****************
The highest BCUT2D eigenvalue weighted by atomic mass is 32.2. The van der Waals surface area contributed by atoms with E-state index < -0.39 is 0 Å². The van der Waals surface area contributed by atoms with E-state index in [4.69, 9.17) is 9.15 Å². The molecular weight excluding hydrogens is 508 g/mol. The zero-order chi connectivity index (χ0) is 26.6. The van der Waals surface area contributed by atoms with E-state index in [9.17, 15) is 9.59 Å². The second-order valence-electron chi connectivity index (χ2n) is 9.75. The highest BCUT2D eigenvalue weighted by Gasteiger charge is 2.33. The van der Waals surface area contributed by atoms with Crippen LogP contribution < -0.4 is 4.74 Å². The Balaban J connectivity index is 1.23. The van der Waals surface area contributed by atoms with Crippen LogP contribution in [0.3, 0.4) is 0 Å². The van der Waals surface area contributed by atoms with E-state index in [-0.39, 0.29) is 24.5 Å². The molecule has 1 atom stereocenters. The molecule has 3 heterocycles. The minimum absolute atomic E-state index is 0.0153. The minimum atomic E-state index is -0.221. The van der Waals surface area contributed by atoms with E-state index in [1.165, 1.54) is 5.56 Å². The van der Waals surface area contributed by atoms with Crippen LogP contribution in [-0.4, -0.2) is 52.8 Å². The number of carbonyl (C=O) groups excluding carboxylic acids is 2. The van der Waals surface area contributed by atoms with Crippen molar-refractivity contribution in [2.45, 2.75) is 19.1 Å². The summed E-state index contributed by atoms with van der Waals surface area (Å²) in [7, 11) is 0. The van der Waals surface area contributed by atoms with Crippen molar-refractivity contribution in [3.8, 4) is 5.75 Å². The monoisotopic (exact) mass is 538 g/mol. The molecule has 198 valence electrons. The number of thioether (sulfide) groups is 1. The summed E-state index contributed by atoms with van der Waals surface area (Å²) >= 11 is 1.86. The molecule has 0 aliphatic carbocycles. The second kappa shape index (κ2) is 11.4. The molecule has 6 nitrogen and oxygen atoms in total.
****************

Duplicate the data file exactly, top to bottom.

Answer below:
The highest BCUT2D eigenvalue weighted by atomic mass is 32.2. The van der Waals surface area contributed by atoms with E-state index < -0.39 is 0 Å². The van der Waals surface area contributed by atoms with E-state index in [4.69, 9.17) is 9.15 Å². The molecular weight excluding hydrogens is 508 g/mol. The zero-order chi connectivity index (χ0) is 26.6. The van der Waals surface area contributed by atoms with E-state index in [9.17, 15) is 9.59 Å². The second-order valence-electron chi connectivity index (χ2n) is 9.75. The highest BCUT2D eigenvalue weighted by Gasteiger charge is 2.33. The van der Waals surface area contributed by atoms with Crippen LogP contribution < -0.4 is 4.74 Å². The Balaban J connectivity index is 1.23. The van der Waals surface area contributed by atoms with Crippen LogP contribution in [0.3, 0.4) is 0 Å². The van der Waals surface area contributed by atoms with E-state index in [-0.39, 0.29) is 24.5 Å². The molecule has 1 atom stereocenters. The molecule has 3 heterocycles. The minimum absolute atomic E-state index is 0.0153. The minimum atomic E-state index is -0.221. The van der Waals surface area contributed by atoms with E-state index in [1.165, 1.54) is 5.56 Å². The van der Waals surface area contributed by atoms with Crippen LogP contribution in [-0.4, -0.2) is 52.8 Å². The number of carbonyl (C=O) groups excluding carboxylic acids is 2. The van der Waals surface area contributed by atoms with Crippen molar-refractivity contribution in [2.45, 2.75) is 19.1 Å². The summed E-state index contributed by atoms with van der Waals surface area (Å²) in [7, 11) is 0. The van der Waals surface area contributed by atoms with Crippen molar-refractivity contribution in [3.8, 4) is 5.75 Å². The monoisotopic (exact) mass is 538 g/mol. The molecule has 198 valence electrons. The number of thioether (sulfide) groups is 1. The summed E-state index contributed by atoms with van der Waals surface area (Å²) >= 11 is 1.86. The molecule has 0 aliphatic carbocycles. The second kappa shape index (κ2) is 11.4. The molecule has 6 nitrogen and oxygen atoms in total.